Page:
Kill Your Friends
An A&R man working at the height of the Britpop music craze goes to extremes in order to find his next hit.
‘Kill Your Friends‘ was always going to be a challenge to review, given the book it’s based on by John Niven is one of the funniest and sharpest satires I’ve read in recent years. This poses a particular challenge to review the film on its own merits without constantly comparing it to the novel, and it’s a challenge I have almost certainly failed. Ultimately, I enjoyed the film, but I don’t think it really gets to the heart of what makes the book such a raucous delight, and the end result feels a lot more dated than edgy. The film delves into the British music industry of the late 90s as everyone is trying to find the next Oasis or Blur to tell the story of 27 year old A&R man, Steven Stelfox, a self confessed hater of bands who nonetheless is extremely driven to rise to the top. Steven lives a depraved, hedonistic lifestyle where he fully takes advantage of the perks of his job and has an unhealthy relationship with alcohol, drugs and women. The book is told entirely from Steven’s perspective and the film tries to replicate this through the use of narration, but it isn’t nearly as effective.
The problems start with John Niven’s script, adapted from his own novel, and you can’t help but feel that an established screenwriter could have brought the story to the screen with more style and a greater understanding of the differences between the two art forms. Niven’s script is faithful as expected and it does play around well with the timelines (the book is told in a linear fashion), but some of Steven’s insights worked better on the page than on the screen, with certain lines coming off cruder and more mean spirited than intended. It also suffers from the classic problem of trying to fit too much story into a feature runtime and this leaves the end result feeling overstuffed and the pacing off. The script isn’t aided by the mediocre direction and production values which struggle to elevate this beyond the feel of a TV movie, and the performances just aren’t up to standard for a feature film. In the lead role, Nicholas Hoult is perhaps slightly miscast as Stelfox but he’s grown as an actor in the past couple of years and he relishes getting into the head of a dark and morally corrupt character. Alongside him, the supporting cast are all over the place with different actors seemingly going for different tones and the end result feels off kilter. James Corden is good fun as one of Stelfox’s colleagues, as is Joseph Mawle, but then we have Craig Roberts playing the material straight and I don’t know what Ed Hogg is doing as DC Woodham, but his performance is dreadful for someone with such a crucial role.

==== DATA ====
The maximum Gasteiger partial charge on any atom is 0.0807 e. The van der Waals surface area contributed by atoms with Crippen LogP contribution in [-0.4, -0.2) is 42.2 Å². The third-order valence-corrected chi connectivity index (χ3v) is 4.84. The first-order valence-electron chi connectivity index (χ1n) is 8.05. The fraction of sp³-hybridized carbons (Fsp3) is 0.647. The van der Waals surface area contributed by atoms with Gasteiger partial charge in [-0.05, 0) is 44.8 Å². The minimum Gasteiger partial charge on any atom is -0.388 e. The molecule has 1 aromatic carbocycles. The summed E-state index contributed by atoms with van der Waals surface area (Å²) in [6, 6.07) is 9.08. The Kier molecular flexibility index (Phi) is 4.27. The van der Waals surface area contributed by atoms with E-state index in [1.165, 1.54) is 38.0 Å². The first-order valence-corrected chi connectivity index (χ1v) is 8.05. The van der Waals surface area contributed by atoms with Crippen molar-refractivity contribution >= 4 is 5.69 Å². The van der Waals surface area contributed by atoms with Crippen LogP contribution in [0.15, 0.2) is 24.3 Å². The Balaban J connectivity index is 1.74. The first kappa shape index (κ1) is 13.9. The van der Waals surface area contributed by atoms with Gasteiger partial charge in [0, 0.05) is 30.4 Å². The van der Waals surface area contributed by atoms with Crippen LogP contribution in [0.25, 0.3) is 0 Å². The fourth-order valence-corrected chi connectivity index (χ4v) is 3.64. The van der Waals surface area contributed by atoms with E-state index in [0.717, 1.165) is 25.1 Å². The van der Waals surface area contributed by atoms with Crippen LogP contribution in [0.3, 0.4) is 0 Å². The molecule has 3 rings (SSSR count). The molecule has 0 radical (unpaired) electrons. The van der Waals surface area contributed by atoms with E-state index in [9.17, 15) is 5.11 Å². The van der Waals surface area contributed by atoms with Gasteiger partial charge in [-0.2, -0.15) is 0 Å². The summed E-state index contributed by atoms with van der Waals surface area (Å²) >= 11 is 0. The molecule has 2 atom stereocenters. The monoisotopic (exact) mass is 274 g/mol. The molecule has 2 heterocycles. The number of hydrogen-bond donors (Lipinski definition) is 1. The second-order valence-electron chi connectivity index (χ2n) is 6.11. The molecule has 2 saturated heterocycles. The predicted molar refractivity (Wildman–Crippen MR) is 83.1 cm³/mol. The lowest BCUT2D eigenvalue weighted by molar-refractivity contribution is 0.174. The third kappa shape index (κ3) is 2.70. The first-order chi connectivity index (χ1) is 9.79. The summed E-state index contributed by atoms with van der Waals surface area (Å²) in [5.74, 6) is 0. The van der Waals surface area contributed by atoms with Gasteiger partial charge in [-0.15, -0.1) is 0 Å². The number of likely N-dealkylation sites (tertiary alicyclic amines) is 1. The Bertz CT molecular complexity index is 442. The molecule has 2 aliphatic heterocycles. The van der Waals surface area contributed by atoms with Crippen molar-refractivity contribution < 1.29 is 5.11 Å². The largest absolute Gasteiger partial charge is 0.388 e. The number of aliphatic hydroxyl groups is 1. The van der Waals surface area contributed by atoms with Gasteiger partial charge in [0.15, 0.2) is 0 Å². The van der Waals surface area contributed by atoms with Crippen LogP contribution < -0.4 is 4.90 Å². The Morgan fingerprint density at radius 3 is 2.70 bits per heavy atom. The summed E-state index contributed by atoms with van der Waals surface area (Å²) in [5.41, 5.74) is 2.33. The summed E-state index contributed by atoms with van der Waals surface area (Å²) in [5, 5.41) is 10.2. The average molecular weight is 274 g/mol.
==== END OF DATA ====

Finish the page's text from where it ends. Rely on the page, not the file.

If my complaints sound like those of a book reader disappointed in an adaptation of a book they loved, then that would be fair. I did enjoy the film overall (despite my comments above) and at times the film can be incredibly funny and the soundtrack generates some inspired sequences (‘Beetlebum’ by Blur towards the beginning in particular). The satire isn’t as pronounced as it could be, but it does get in some sharp insights about the music industry at the time, particularly around the idea that success was primarily based on luck and good fortune as opposed to any genuine talent, with A&R men always a few steps behind as they tried to replicate the sound of established successful bands.
Overall, ‘Kill Your Friends’ is an entertaining, over the top story of excess, but it lacks the edge or satirical wit of its source material and comparisons to the likes of ‘American Psycho’ and ‘The Wolf of Wall Street’ are not exactly warranted.
Directed By: Owen Harris
Starring: Nicholas Hoult, James Corden, Georgia King, Jim Piddock, Craig Roberts, Tom Riley, Joseph Mawle, Ed Hogg, Ed Skrein, Moritz Bleibtreu and Rosanna Arquette